Spoiler alert: there's a nasty guy with a knife hiding behind the shower curtain waiting to stab the pretty, clueless young girl to a horrible, bloody end. All of us except for the girl know he's there.
Okay, Jon Lovitz isn't a horror villain but you get the idea anyway, I trust.
And wrong movie!
This is a movie we're all in together, and the nasty guy with the knife that we know is there is climate change, and his collection of knives is on display in depressing detail in the infographic below.
A series of serieseses
By the time I'd finished my seventh post (see the full list at the end of this post) on the negotiations underway at the 24th "Conference of the Parties" (COP24), I was well and truly convinced that the only global leaders who'd shown up were either under the age of 18 (Greta Thunberg and Majka Mulak, who you can read more about in the second and fourth posts, respectively, in that series of seven) or over the age of 90 (David Attenborough - see the first post in that series for his clarion call to action).
The conference finished with cries of success - of course it did. What else were they going to say? I'm still not ready to do a closeout post on COP24 because I'm deeply unconvinced that real progress towards a 1.5°C temperature rise above pre-industrial levels remains attainable, because so much of the world plans to continue with Business as Usual.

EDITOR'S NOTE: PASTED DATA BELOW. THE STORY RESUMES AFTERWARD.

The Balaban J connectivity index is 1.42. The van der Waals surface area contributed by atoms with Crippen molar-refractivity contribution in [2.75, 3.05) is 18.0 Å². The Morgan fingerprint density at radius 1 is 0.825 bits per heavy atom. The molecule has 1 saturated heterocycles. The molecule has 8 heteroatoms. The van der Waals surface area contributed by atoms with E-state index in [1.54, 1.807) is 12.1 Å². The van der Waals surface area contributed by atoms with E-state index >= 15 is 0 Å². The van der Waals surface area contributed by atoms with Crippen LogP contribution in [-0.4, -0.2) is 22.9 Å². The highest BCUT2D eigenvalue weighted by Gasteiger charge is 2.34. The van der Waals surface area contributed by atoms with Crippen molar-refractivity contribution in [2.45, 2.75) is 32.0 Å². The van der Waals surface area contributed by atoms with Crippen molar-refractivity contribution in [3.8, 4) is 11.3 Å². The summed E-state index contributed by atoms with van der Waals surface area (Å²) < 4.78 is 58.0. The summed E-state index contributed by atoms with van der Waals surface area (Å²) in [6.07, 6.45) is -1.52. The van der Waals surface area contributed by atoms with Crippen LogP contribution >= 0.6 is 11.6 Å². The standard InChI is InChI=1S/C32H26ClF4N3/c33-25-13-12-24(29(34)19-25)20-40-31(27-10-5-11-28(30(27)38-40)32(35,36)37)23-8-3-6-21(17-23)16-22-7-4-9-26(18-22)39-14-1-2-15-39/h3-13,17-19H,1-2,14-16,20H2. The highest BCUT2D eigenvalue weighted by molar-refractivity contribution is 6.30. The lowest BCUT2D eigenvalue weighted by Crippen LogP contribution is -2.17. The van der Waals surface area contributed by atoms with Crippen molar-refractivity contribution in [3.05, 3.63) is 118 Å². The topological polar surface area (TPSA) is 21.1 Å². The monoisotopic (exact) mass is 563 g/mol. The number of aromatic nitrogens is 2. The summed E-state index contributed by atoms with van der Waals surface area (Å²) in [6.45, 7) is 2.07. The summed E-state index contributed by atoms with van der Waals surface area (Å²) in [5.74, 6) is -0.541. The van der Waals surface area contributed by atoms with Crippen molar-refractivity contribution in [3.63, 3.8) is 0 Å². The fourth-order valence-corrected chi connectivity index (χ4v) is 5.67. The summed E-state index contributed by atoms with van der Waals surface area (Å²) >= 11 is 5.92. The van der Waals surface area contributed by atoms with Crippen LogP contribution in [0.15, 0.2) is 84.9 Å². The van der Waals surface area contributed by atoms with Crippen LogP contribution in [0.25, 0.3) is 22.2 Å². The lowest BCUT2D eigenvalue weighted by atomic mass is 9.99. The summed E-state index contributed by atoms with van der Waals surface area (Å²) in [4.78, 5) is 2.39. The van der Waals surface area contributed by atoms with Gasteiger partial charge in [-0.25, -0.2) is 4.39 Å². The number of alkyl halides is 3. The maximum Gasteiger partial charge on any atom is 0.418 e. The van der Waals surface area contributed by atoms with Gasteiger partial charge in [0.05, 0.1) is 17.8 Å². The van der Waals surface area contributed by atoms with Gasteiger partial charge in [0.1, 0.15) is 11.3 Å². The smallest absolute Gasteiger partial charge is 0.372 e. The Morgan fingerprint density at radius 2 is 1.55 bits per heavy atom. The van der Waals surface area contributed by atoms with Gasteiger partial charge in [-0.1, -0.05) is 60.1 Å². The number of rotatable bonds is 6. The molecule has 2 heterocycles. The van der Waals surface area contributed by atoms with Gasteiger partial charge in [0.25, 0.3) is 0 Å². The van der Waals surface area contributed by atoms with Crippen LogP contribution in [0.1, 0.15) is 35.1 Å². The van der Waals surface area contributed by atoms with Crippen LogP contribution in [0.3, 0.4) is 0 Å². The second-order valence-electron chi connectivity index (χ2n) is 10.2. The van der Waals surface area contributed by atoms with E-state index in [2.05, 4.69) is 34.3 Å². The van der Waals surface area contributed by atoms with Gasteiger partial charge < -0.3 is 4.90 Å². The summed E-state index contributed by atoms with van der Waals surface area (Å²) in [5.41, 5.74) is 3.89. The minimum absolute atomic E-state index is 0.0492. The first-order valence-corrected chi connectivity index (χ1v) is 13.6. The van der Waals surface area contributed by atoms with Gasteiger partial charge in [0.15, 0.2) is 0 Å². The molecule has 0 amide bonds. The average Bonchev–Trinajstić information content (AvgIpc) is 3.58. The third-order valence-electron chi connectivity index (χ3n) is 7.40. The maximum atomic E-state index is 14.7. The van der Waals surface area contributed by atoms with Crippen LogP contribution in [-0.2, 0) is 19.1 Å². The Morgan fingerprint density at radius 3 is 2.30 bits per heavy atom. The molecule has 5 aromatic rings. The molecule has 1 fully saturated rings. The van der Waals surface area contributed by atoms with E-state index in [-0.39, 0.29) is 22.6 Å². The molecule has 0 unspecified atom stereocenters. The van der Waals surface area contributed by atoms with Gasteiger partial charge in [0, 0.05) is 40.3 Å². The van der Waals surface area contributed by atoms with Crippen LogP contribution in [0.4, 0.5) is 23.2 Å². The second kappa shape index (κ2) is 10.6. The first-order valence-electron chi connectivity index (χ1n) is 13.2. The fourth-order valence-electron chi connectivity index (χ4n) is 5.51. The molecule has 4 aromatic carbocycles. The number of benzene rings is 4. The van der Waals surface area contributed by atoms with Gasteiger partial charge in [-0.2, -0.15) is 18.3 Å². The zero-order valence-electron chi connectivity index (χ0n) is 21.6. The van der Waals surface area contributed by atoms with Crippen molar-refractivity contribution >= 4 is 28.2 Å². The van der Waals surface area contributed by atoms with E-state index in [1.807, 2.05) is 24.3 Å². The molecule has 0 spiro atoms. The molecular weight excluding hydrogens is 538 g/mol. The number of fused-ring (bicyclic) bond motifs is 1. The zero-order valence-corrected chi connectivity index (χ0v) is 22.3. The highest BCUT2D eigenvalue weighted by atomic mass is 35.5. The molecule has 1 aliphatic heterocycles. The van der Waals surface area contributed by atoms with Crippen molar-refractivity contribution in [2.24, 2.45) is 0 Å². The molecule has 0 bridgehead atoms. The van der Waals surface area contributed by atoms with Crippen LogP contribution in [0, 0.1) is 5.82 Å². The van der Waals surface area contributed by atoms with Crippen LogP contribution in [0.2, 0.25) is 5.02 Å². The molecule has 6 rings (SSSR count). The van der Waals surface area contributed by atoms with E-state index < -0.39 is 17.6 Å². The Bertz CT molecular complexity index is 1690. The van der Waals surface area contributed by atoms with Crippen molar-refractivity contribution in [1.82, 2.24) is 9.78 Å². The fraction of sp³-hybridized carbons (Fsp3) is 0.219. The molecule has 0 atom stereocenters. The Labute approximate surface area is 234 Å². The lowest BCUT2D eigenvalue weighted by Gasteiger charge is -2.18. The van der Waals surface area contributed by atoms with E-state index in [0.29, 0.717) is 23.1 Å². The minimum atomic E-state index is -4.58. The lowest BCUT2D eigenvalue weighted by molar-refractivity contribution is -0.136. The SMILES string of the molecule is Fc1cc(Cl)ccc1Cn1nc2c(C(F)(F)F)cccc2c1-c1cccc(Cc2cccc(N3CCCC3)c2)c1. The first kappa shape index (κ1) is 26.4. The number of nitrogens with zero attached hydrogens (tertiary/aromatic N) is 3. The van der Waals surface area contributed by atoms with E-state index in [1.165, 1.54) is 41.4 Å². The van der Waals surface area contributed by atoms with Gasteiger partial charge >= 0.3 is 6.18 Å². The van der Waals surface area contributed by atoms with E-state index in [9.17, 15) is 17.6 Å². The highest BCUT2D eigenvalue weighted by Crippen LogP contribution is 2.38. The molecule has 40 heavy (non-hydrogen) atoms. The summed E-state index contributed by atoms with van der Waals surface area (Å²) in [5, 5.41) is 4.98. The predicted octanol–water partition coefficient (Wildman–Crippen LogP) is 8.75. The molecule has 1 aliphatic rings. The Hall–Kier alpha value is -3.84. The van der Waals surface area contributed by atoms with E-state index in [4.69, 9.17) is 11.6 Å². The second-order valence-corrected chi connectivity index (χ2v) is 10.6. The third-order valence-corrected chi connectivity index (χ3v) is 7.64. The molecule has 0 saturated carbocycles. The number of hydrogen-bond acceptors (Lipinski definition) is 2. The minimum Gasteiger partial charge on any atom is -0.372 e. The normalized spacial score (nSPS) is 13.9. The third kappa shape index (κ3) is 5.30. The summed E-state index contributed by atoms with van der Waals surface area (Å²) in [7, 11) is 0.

Let's not get ahead of ourselves - what did the Year in Review have to say?
Ah, yes, while procrastinating on finishing the series on COP24 I started another series of extracts (after writing a post on procrastination!), presenting selected extracts of the World Bank's recently released Year in Review: 2018 in 14 Charts.
Its headline take on climate change this year shows an interesting and rather frightening link to yesterday's post. Remember the number of people forcibly displaced globally by the end of 2017? 68.5 million. You think that's a lot of people? Did you read the infographic at the beginning of this post? They're projecting that as many as 143 million people may become internally displaced just in Sub-Saharan Africa, South Asia and Latin America by 2050 if the world doesn't switch to the 1.5°C trajectory rather than the 2°C+ trajectory we're on at the moment.
The Year in Review report added this sobering thought:
The World Bank Group’s Shock Waves study estimated an additional 100 million people could be pushed into extreme poverty by climate change. Internal climate migrants are rapidly becoming the human face of climate change.
What chart did they use to illustrate this? Interestingly, they went with the anticipated cause, rather than the effect.
Adopting the 1.5°C trajectory won't solve the whole refugee/migrant crisis, but it will keep a lot of people, their children and their children's children at home over the next five decades. Is that worth considering? Wouldn't it just be better to avoid the horror movie altogether instead of trying to cope with it?
Other posts in what now seems to be a series
Past posts on the COP24 climate negotiations in Katowice, Poland in late 2018
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